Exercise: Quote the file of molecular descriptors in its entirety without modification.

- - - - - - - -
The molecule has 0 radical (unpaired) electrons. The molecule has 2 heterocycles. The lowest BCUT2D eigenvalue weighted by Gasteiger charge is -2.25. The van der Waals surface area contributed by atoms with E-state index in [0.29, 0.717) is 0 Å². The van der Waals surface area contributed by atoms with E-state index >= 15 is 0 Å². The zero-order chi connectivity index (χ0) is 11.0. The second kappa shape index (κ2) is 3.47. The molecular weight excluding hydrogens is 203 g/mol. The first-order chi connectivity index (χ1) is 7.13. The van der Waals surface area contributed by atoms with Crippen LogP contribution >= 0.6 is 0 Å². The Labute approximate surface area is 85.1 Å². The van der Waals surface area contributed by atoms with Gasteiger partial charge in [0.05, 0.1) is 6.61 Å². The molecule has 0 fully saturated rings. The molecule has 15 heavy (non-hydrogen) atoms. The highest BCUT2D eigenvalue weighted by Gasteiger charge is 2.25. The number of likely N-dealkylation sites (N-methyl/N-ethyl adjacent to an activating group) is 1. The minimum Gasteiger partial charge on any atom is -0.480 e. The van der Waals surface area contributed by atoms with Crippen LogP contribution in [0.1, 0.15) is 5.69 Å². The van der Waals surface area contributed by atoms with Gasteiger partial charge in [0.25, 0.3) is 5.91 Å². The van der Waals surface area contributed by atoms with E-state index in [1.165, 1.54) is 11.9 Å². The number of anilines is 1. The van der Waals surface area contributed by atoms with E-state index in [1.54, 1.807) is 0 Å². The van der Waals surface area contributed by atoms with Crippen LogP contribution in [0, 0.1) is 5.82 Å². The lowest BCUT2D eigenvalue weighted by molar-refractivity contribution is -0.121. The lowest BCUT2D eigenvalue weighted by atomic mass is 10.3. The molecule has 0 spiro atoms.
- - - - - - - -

The molecule has 0 radical (unpaired) electrons. The molecule has 2 heterocycles. The lowest BCUT2D eigenvalue weighted by Gasteiger charge is -2.25. The van der Waals surface area contributed by atoms with E-state index in [0.29, 0.717) is 0 Å². The van der Waals surface area contributed by atoms with E-state index >= 15 is 0 Å². The zero-order chi connectivity index (χ0) is 11.0. The second kappa shape index (κ2) is 3.47. The molecular weight excluding hydrogens is 203 g/mol. The first-order chi connectivity index (χ1) is 7.13. The van der Waals surface area contributed by atoms with Crippen LogP contribution >= 0.6 is 0 Å². The Labute approximate surface area is 85.1 Å². The van der Waals surface area contributed by atoms with Gasteiger partial charge in [0.05, 0.1) is 6.61 Å². The molecule has 0 fully saturated rings. The molecule has 15 heavy (non-hydrogen) atoms. The highest BCUT2D eigenvalue weighted by Gasteiger charge is 2.25. The number of likely N-dealkylation sites (N-methyl/N-ethyl adjacent to an activating group) is 1. The minimum Gasteiger partial charge on any atom is -0.480 e. The van der Waals surface area contributed by atoms with Crippen LogP contribution in [0.1, 0.15) is 5.69 Å². The van der Waals surface area contributed by atoms with Gasteiger partial charge in [0.25, 0.3) is 5.91 Å². The van der Waals surface area contributed by atoms with E-state index in [1.165, 1.54) is 11.9 Å². The number of anilines is 1. The van der Waals surface area contributed by atoms with E-state index in [1.54, 1.807) is 0 Å². The van der Waals surface area contributed by atoms with Crippen LogP contribution in [0, 0.1) is 5.82 Å². The lowest BCUT2D eigenvalue weighted by molar-refractivity contribution is -0.121. The lowest BCUT2D eigenvalue weighted by atomic mass is 10.3. The molecule has 0 spiro atoms.